Findings, Diagnosis & Discussion
1. Central bronchiectasis with peribronchial thickening.
2. "Finger-in-glove" mucous plugging.
3. Alveolar infiltrates, right upper lobe.
Diagnosis: Allergic Bronchopulmonary Aspergillosis (ABPA)
Discussion: Aspergillus fumigatus is a ubiquitous saprophyte that causes a wide array of diseases in humans, including infestations (aspergillomas), allergic reactions, and invasive disease. Pulmonary involvement classically occurs in four forms:
1. Allergic bronchopulmonary aspergillosis.
2. Saprophytic aspergillosis: noninvasive aspergillomas that colonize pre-existing cavities.
3. Chronic Necrotizing Aspergillosis: chronic cavitary infection most often affecting patients with chronic lung disease. Also called airway-invasive or semi-invasive aspergillosis.
4. Angioinvasive aspergillosis: Affects immunocompromised hosts, often fatal.
ABPA differs from other forms of pulmonary aspergillosis in that the organism remains confined within the bronchial lumen. Presence of the organism in susceptible individuals incites a complex immune response, with Type I, type III, and type IV hypersensitivity reactions believed to be involved. Immune complexes are deposited within the bronchial mucosa, leading to bronchial damage, bronchiectasis, and mucous plugging.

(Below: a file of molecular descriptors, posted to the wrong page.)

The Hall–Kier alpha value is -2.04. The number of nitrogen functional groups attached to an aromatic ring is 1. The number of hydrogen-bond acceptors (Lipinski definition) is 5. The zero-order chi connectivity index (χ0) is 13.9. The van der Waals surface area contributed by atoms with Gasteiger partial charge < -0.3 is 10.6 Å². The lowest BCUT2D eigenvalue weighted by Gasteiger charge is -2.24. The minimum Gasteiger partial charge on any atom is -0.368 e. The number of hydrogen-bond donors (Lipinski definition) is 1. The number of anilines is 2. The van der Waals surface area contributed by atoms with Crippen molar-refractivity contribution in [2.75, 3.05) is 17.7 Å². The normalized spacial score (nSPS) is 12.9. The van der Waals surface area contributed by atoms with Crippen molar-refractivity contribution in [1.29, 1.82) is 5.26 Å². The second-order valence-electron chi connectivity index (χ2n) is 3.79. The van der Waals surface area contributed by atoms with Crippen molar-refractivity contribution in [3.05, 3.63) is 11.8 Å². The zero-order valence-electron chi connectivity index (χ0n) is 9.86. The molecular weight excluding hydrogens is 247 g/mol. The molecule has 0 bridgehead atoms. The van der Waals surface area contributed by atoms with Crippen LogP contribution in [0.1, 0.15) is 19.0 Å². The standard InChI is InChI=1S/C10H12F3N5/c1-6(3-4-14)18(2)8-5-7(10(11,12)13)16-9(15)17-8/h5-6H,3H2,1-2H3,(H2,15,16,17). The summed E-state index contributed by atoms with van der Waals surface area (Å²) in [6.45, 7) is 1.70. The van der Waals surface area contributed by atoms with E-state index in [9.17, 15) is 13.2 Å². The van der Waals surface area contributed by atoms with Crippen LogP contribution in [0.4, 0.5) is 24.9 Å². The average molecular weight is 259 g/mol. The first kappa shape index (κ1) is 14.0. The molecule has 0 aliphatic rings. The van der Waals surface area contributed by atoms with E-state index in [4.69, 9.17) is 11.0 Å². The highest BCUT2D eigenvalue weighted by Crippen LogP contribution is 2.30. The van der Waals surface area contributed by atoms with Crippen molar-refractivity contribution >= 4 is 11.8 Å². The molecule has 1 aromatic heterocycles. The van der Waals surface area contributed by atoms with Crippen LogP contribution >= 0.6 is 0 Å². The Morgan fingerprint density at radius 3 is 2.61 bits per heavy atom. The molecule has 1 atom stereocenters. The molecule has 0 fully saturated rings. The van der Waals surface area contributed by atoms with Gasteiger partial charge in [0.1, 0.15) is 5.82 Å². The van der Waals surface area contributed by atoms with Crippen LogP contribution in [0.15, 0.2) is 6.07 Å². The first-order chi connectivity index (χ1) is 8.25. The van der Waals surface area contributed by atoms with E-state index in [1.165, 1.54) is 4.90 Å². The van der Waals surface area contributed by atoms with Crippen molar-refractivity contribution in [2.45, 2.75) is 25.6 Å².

ABPA typically occurs in patients with asthma or cystic fibrosis. Prompt diagnosis is essential, as delay in diagnosis can lead to irreversible lung damage and fibrosis. Diagnostic criteria include asthma, peripheral eosinophilia, elevated IgE, positive skin test results for A fumigatus, elevated IgE and IgG specific for A fumigatus, and precipitating antibodies to A fumigatus. Treatment is with oral corticosteroids.
Chest radiographs in patients with ABPA may demonstrate fleeting alveolar infiltrates, usually bilateral and predominantly in the upper lobes. Central bronchiectasis and bronchial wall thickening may be evident on plain radiographs, and are the most common findings on CT. High attenuating mucoid impaction is a more specific finding, seen in 30% of patients. Mucoid plugging has been described as "finger-in-glove", rabbit ears, or Mickey Mouse opacities. High resolution CT may demonstrate a tree-in-bud appearance, representing mucous plugging of small airways.
1. Prachi, P et al. Answer to Case of the Month #108, Allergic Bronchopulmonary Aspergillosis. JACR April 2006; vol 57, no 2: 120-123
2. Khan, Ali Nawaz. Aspergillosis, Thoracic. E-Medicine, http://www.emedicine.com/radio/topic55.htm. July 28, 2005.
3. Webb, W. Richard. Thoracic Imaging: Pulmonary and Cardiovascular Radiology. Lippincott Williams & Wilkins. 2004.